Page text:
Molds inside homes are widely known for causing health risks. But, when asked, most people don’t know the specific impacts mold has. Further, many are misinformed. So, what impact does mold have on human health?
Before going any further, if you have a mold problem in your home, have it assessed and cleaned up. Any health issues one is experiencing will continue unless either they are removed from the area with mold, or the mold is removed.
Smaller, contained mold and mildew can be handled by with mold and mildew remover with limited interruption. Larger jobs require mold remediation (removal) which often requires a professional.
There are three primary areas of concern:
Allergies and irritation
Mold allergy is the reaction of the human immune system to the inhalation of airborne mold spores. Exposure to alternaria, aspergillus, cladosporium and penicillium are most often associated with an allergic response. Symptoms of allergic reaction to mold include:
- Dry skin
- Irritated throat and nose
- Postnasal drip
- Runny nose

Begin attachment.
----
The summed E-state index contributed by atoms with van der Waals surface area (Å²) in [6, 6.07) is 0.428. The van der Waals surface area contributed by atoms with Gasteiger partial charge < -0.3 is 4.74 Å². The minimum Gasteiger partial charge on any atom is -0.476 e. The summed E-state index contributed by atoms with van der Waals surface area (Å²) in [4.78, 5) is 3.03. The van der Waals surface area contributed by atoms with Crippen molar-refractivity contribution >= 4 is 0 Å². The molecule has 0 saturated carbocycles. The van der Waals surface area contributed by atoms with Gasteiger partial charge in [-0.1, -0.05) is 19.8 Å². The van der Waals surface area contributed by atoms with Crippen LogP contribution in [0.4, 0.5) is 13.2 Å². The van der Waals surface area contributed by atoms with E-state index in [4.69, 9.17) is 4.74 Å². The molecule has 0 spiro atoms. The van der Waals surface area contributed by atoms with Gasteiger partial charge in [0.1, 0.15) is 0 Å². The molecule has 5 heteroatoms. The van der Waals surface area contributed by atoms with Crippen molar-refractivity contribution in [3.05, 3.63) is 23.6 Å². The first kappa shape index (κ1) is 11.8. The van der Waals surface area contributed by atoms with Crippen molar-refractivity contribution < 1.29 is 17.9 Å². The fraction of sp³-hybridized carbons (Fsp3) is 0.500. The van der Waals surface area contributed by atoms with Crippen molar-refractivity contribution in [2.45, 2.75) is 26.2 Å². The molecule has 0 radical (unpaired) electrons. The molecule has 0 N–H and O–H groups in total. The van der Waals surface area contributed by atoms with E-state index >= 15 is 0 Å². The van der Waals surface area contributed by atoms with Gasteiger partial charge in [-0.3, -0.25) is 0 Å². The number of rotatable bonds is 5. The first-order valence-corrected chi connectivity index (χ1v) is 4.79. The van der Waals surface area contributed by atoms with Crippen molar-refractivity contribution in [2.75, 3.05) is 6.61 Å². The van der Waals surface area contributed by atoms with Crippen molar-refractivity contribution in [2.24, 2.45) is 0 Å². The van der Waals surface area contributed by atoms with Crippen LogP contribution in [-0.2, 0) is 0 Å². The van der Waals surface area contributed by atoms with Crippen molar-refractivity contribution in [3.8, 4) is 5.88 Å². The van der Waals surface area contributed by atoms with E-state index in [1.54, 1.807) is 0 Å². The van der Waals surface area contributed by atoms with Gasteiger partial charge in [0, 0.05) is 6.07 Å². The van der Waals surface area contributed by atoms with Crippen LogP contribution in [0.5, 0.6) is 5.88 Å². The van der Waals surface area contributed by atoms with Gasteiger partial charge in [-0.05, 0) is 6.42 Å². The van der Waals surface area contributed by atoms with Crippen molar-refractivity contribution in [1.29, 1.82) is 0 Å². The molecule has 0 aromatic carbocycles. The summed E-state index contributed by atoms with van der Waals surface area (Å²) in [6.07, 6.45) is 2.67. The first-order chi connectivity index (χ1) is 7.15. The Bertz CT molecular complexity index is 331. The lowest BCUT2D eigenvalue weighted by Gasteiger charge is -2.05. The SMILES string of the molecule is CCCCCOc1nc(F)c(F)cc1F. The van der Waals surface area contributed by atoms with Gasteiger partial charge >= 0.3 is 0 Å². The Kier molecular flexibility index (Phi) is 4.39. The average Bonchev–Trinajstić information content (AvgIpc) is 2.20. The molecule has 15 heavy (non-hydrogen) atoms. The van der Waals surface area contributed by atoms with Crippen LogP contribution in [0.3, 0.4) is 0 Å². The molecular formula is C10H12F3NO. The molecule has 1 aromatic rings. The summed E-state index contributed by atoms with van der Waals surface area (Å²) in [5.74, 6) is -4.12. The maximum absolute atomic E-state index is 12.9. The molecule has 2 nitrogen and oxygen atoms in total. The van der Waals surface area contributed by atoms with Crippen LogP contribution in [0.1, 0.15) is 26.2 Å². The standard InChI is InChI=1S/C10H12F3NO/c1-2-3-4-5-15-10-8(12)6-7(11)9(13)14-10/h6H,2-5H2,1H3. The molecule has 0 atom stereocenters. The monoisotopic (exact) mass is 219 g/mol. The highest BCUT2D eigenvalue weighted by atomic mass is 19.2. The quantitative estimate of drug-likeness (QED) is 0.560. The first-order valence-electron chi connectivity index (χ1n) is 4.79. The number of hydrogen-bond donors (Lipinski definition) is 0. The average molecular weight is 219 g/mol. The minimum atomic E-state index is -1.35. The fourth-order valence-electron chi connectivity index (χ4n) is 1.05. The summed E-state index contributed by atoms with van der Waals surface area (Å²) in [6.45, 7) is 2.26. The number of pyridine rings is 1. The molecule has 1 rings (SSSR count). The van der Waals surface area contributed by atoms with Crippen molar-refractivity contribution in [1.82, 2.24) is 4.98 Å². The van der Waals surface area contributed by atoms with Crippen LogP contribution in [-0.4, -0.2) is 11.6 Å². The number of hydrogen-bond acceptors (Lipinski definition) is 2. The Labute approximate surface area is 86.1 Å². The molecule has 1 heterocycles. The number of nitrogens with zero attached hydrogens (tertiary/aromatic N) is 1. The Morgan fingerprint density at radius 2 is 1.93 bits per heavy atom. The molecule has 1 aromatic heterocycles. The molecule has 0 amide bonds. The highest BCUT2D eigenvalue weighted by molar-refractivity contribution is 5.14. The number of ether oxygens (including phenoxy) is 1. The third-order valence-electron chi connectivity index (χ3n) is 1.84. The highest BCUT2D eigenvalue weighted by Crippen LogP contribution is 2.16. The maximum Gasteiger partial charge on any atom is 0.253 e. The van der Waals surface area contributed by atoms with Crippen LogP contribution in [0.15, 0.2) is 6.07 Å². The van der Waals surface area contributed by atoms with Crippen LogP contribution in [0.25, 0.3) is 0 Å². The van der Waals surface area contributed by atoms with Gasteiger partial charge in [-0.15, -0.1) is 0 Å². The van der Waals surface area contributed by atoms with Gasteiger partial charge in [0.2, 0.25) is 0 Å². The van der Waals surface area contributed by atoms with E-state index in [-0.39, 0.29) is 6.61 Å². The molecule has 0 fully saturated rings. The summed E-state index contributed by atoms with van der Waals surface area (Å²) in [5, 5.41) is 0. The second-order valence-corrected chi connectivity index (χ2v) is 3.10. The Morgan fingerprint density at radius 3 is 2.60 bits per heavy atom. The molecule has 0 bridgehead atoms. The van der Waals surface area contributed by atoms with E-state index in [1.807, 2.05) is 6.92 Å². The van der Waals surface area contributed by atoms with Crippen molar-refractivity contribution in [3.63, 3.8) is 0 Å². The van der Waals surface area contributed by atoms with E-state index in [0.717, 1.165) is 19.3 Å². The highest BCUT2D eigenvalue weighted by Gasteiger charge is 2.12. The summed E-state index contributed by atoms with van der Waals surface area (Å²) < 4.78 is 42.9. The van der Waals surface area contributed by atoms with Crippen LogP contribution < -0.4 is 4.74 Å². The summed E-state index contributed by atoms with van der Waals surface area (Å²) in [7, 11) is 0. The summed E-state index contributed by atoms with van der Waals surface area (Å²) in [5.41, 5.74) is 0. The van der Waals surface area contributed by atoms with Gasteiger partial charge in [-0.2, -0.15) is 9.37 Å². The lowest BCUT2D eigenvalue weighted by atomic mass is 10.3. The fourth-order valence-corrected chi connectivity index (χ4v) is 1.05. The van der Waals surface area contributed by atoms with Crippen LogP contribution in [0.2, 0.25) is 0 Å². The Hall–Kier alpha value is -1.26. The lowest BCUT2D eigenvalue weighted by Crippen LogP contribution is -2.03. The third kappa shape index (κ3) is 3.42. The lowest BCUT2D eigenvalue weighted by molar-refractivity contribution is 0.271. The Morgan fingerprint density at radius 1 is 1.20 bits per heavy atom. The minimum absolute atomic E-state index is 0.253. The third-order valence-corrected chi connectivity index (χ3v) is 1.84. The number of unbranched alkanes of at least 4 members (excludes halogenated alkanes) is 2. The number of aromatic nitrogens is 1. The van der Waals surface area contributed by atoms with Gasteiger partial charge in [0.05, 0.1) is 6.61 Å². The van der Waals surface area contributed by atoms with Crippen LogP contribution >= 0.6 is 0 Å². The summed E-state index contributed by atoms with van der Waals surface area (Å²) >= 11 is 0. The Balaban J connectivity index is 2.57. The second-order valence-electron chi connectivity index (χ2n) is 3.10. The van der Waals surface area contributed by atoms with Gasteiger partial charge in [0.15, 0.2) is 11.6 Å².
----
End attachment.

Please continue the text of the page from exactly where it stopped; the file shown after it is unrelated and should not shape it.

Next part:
- Watery/itchy eyes
The severity of reaction varies from person to person. For some, an allergic mold reaction is a nuisance. For others it can be more extreme, even debilitating.
Tip: Contain mold with temporary wall barriers once it has been found to prevent it from making its way into other areas. For surface black mold use a mold remediation spray that can kill and remove mold.
While mold does not, and cannot cause asthma, it does exacerbate existing conditions. Those with both asthma and a mold allergy can experience more intense asthma attacks. Symptoms include:
- Coughing and/or wheezing
- Tightening of the chest
- Trouble breathing/shortness of breath
Contact with mold can also cause infection. This, however, is a rarity. People with immune systems which are impaired, including those with HIV/AIDS are at risk and should consult a doctor whenever experiencing problems with their skin or mucous membranes.